You can’t go wrong at America’s 10 best pizza parlors.
Photographs by Sean McCormick
EVER SINCE AMERICA’S
first licensed pizzeria began serving the masses in New York City in 1905, the humble peasant fare that originated in Naples, Italy, has become a staple of our national diet. It tops our list of comfort foods and, though not technically American, has taken its place alongside the proverbial baseball and apple pie as an institution that we have made uniquely our own.
With nearly 75,000 pizza parlors scattered across our vast landscape, you can be sure a fresh pie is never more than a phone call away. Its convenience, as much as anything, has made it a century-old winner for a society that doesn’t pause.
Over the past 10 years, I’ve visited thousands of pizzerias from coast to coast. From the oversize slices in the Northeast to the Left Coast’s gourmet inventions, I’ve tried pies from legendary establishments as well as from little-known shops that were taking their last breaths. I’ve loved every second of it, and I’ve tasted some truly amazing pizzas.
But while a good pizza is one thing, a truly memorable one is another subject entirely. When you want the best of the best, check out these 10 treasure troves of pizza bliss. You won’t be disappointed, and you’ll never look at pizza the same way again.
GRIMALDI’S COAL BRICK-OVEN PIZZERIA, Hoboken, N.J.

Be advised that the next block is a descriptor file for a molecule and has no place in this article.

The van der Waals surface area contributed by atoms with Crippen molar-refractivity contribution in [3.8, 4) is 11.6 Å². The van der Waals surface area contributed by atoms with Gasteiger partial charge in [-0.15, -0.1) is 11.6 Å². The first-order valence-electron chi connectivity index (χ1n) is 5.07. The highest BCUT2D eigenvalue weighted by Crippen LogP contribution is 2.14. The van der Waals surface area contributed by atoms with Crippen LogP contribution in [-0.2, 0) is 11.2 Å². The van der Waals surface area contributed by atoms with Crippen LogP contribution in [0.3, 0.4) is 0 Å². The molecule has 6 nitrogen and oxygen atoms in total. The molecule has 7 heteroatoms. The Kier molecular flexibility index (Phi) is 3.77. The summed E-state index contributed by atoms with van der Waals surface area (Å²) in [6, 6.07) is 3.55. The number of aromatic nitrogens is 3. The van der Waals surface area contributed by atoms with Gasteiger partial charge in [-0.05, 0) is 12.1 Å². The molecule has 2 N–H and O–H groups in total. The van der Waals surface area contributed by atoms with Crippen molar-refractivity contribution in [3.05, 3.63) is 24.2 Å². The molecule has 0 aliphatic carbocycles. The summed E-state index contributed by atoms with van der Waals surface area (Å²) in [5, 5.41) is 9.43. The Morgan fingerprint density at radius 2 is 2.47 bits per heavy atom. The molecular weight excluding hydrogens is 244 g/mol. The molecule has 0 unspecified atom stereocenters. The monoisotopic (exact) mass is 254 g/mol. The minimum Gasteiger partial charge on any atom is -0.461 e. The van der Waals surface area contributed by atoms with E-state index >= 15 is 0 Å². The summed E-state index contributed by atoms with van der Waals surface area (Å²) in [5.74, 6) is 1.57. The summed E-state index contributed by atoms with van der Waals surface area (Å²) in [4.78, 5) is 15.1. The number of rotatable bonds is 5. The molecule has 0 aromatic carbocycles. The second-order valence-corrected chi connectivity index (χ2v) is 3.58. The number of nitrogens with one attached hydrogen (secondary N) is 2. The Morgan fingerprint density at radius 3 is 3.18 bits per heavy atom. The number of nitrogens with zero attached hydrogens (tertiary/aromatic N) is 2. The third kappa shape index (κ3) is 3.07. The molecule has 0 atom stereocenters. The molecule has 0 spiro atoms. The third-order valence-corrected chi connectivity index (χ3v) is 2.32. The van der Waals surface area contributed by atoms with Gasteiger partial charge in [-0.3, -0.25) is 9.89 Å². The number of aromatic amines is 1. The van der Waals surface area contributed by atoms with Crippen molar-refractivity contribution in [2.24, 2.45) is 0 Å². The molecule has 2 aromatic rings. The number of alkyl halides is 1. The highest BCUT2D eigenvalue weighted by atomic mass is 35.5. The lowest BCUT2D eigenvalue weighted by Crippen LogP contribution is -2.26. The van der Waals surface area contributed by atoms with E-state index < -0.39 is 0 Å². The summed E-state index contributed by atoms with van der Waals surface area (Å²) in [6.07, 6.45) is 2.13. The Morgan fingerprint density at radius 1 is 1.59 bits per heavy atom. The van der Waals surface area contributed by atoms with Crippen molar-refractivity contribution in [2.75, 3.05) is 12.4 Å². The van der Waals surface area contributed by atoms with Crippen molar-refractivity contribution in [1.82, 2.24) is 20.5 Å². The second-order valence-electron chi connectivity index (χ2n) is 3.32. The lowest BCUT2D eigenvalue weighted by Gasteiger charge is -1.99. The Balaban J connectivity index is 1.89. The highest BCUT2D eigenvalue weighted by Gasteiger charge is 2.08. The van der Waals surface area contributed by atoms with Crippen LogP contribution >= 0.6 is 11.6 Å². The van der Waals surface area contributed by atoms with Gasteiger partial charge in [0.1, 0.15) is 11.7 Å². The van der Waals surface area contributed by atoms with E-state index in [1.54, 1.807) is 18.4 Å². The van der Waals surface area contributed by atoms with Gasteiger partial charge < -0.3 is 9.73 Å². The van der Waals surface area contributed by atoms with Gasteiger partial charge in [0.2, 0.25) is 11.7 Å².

Owner Patsy Grimaldi is as old-school as it gets on the American pizza scene. The venerable pizza maker no longer mans the counter on a daily basis, but he remains fanatical about his store’s quality and hasn’t softened his opinions on what makes a good pizza (by-the-slice, he’ll tell you, is a gimmick to which he’ll never resort). If you’re lucky enough to step foot inside his establishment and find him at the helm, don’t leave until you can’t eat another bite. The menu is spartan, and you won’t have to mull the topping choices long. Thankfully, it doesn’t matter what you order — it’ll blow your mind and actually make you wish you lived in Jersey.
What to order:
A plain pie. If you want toppings, go with pepperoni, spinach, garlic and roasted sweet red peppers — if they’ll let you add that many toppings, that is.
JOHN’S PIZZERIA OF BLEECKER STREET, New York
This is quintessential New York pizza executed at the highest level. The crust itself is a thing of beauty — charred and blistered, its crispy exterior gives way to an aromatic, yeasty interior. The slightly sweet, pronounced tomato flavor balances out the creaminess and mildness of the cheese, which provides texture and the perfect mouth-feel. When transplanted New Yorkers bemoan the pizza offerings of their new locales and wax poetically about the pies back home, this is quite possibly the best example of what they’re talking about.
What to order:
Go simple here — don’t even fool with pepperoni. Take a plain pie and see why New Yorkers are spoiled when it comes to pizza.